Microstructure evolution in surface textured materials under reciprocating tribological loading
Sarah Becker1, Christian Greiner1
1 Karlsruhe Institute of Technology,
Institute for Applied Materials,
Kaiserstrasse 12, 76131 Karlsruhe, Germany
Correlating the microstructure of a material with its properties is one of the most central questions in materials science and engineering. An emerging field in material science is tribology. For sliding interfaces, there is a significant lack of knowledge about the mechanics for the microstructure evolution. As tribological contacts have significant industrial relevance, gaining more knowledge about the materials science governing friction and wear will have wide spread impact . The initial phase in the life of a tribosystem is known as ‘running-in’ , during which a mechanically altered layer grows into the material. This layer has often nanocrystalline character . Experiments have provided that the majority of the plastic deformation during sliding is carried by dislocation movement [1,2]. This leads to an increase in dislocation density and to a decrease in grain size .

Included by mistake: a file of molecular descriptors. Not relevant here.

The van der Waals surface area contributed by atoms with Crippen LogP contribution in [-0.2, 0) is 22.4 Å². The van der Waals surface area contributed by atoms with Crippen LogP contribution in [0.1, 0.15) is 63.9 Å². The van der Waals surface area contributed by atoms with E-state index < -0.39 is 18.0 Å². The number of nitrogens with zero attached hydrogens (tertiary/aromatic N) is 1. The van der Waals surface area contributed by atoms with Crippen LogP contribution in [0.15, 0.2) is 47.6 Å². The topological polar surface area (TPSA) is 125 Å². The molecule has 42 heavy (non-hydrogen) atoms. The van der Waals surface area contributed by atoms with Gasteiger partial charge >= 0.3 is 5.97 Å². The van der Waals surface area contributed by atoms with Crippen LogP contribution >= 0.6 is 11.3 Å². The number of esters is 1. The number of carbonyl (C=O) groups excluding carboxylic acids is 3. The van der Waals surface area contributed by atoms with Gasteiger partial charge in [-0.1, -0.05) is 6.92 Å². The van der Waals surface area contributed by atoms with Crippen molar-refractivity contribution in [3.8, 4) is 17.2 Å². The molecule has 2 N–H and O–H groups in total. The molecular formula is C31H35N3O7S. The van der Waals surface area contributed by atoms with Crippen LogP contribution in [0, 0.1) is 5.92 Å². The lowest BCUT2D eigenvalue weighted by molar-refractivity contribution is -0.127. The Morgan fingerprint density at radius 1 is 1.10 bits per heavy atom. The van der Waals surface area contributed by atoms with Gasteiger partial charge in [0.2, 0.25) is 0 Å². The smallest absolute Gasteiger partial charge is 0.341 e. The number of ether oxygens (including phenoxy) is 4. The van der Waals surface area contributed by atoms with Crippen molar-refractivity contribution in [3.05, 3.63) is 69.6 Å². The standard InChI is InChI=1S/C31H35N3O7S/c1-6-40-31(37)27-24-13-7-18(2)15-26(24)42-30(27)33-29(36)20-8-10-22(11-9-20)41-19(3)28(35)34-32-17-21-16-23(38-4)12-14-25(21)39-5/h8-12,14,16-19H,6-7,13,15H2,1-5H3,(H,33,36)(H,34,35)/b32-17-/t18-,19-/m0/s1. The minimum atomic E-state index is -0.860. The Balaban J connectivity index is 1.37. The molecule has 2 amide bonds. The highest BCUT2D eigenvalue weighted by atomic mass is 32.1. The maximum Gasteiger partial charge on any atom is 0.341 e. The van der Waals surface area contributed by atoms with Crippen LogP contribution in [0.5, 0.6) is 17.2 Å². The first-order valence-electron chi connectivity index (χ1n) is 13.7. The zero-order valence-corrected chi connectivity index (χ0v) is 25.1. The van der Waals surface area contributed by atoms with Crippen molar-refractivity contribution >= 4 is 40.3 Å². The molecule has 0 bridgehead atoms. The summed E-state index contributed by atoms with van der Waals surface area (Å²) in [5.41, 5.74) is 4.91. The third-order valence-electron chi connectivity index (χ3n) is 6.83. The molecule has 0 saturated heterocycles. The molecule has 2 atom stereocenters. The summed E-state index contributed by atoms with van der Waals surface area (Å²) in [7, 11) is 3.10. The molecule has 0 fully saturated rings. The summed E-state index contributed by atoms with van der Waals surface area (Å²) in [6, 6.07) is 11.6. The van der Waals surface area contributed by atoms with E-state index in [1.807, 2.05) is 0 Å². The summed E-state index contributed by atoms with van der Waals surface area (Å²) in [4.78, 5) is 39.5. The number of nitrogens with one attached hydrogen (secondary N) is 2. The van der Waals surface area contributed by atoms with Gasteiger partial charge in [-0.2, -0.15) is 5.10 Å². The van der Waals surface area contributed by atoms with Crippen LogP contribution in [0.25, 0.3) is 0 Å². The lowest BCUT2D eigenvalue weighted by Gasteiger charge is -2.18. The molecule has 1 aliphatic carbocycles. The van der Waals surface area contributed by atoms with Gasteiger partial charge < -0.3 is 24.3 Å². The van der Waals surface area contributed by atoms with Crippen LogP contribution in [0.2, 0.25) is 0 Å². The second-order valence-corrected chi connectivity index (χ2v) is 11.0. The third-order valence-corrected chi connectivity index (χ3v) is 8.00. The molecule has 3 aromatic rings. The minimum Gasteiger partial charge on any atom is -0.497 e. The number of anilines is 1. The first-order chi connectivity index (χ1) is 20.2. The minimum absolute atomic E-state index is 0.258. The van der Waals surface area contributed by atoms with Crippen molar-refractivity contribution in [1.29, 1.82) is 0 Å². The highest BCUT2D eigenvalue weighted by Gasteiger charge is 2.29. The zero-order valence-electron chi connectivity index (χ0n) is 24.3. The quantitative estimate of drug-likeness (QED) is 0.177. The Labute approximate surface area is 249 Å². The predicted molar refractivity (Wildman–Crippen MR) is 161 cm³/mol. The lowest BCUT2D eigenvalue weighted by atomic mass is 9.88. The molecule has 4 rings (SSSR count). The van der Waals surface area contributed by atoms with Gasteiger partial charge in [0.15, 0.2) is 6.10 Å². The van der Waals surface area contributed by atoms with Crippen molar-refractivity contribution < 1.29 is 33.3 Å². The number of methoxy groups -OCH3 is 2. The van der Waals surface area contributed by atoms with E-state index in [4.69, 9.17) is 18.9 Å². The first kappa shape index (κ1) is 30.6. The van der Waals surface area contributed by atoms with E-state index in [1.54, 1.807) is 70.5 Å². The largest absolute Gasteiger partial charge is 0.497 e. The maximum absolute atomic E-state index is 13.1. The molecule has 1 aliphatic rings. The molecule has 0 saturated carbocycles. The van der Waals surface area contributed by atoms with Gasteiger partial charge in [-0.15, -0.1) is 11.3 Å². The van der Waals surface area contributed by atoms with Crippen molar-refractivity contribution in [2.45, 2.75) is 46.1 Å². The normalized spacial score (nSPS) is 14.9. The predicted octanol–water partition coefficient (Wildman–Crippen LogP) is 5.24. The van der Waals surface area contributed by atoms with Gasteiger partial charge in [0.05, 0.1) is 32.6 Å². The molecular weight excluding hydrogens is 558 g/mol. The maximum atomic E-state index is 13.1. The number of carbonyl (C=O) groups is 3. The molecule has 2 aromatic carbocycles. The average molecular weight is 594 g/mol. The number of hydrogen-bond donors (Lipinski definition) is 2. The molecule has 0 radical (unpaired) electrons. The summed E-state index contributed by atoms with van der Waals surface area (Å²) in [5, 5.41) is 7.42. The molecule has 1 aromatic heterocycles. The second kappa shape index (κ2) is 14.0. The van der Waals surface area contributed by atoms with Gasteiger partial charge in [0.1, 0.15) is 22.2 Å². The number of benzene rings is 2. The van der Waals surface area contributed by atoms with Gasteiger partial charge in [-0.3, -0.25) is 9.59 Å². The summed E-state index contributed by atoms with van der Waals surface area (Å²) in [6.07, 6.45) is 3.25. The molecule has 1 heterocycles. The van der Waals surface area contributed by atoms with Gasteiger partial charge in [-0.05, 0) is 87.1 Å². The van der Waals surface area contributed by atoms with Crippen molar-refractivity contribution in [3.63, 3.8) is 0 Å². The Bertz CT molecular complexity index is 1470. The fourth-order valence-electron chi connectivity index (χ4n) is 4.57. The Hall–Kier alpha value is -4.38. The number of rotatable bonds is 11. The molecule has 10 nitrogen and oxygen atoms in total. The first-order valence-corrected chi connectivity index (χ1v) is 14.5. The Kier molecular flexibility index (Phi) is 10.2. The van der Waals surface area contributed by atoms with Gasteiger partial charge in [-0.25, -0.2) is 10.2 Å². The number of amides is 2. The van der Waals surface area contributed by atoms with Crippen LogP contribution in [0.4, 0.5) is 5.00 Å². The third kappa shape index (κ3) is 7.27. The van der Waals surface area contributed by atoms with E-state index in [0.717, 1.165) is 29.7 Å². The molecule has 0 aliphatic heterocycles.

An ideal method to understand this evolution is to use samples with a morphological surface texture. We will concentrate on model materials like oxygen-free high-purity copper structured with a membrane-like texture. These copper specimens are in contact with a sapphire disc. The experiment runs in reciprocating motion.
One of these geometry parameters we systematically varied is the aspect ratio.
We will present how, with increasing the aspect ratio, an annealed microstructure is transformed into a nanocrystalline surface layer. We follow this evolution with scanning electron and focused ion beam microscopy. The calculation of the elastic strains will be based on the friction data telling us the static and dynamic friction forces deforming the membranes. Correlating the elastic and plastic behavior with the microstructure evolution depending on size effects, energetic and mechanistic considerations, the goals will be the formulation of a model description in order to understand these changes and their influence on tribological properties.
 Holmberg K, Andersson P, Erdemir A, Tribology International 47, 221-234 (2012).
 Blau P, Journal of Materials Engineering 13(1), 47-53 (1991).
 Dienwiebel M, Scherge M, in Fundamentals of Friction and Wear, Springer, 549-560 (2007).